Tuesday, November 13, 2007

Surviving the wars. . .

On Remembrance Day I give a thought not only to those who died, but also to those who survived, particularly the ones who came home in pain or with horrible memories, and the families that had to deal with either grief, or the depression and violence of their loved ones. Nothing makes me angrier than reading stories about veterns who can't get access to either the medical care or counselling that they need. The long-term effects of war were brought home to me in two plays I saw this weekend. No Good Reason by Stephen Baetz was set during the last year of WWI at a convalescent home for wounded soldiers and detailed the growing friendship between a shellshocked Canadian soldier and an American soldier trying to learn how to walk again. Both have very different reasons for wanting to avoid going home. (Incidentally, the play used some wonderful Canadian WWI songs that have been recently recorded on a CD, along with actors such as R.H. Thomson, David Ferry and Gina Wilkinson reading Canadian war poetry - you can buy this lovely CD called Waiting There for Me here.) Then I saw East of Berlin by Hannah Moscovitch. This was a terrific play about a man trying to deal with the knowledge that his father was a Nazi war criminal - a doctor who performed medical experiments at Auschwitz - and the implications it has on his life, especially when he falls in love with a Jewish woman whose mother survived the camps.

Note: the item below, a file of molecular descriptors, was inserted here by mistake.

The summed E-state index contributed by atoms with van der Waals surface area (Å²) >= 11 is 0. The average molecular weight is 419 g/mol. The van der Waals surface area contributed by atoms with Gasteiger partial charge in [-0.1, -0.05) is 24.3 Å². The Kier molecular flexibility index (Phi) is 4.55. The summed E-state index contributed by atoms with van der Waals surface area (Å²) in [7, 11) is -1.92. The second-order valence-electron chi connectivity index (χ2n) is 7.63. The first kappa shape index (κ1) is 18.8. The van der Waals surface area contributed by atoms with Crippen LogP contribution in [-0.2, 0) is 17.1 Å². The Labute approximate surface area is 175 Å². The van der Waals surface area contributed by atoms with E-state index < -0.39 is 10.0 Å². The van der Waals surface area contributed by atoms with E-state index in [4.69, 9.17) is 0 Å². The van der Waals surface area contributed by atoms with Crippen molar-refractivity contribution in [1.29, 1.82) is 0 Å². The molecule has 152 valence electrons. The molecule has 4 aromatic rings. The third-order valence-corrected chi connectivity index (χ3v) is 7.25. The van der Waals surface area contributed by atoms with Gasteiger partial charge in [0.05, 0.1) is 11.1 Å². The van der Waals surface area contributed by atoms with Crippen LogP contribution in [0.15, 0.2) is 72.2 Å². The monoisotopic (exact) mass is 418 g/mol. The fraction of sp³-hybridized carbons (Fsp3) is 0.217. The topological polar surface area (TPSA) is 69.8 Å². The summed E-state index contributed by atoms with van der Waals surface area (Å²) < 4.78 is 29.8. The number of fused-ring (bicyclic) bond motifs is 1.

This survivor theme has also been ever-present in two upcoming books I've been reading. I'll blog more about them closer to their publication date, but Bernhard Schlink's complex but beautiful new novel The Homecoming also features a young German who has to deal with his father's actions in WWII and is very much a meditation on the nature of evil and its role in society. And I'm almost finished Patrick McGrath's engrossing new novel Trauma, about a psychiatrist who helps Vietnam veterans deal with their post-traumatic stress and the guilt he feels when one of his patients - his brother-in-law no less - commits suicide. While these are two completely different novels, I find their cover treatments of vandalized books quite fascinating and thought-provoking. What does it say about the role of books and stories in dealing and interpreting (or creating afresh) a version of the past? What is missing? What ultimately can't be written down? The precision of the cut-out text in the Schlink novel is completely different from the violence that unleashed the ripping of the book on the McGrath cover, but I find both images to be extremely troubling and very powerful. Oh, and did I mention that the set of East of Berlin was dominated by a wall of dark, forboding, floor-to-ceiling bookcases?
Next up on my theatre schedule is a post 9-11 verison of Antigone that I'm seeing tonight. Yes, yet another story about survivors.

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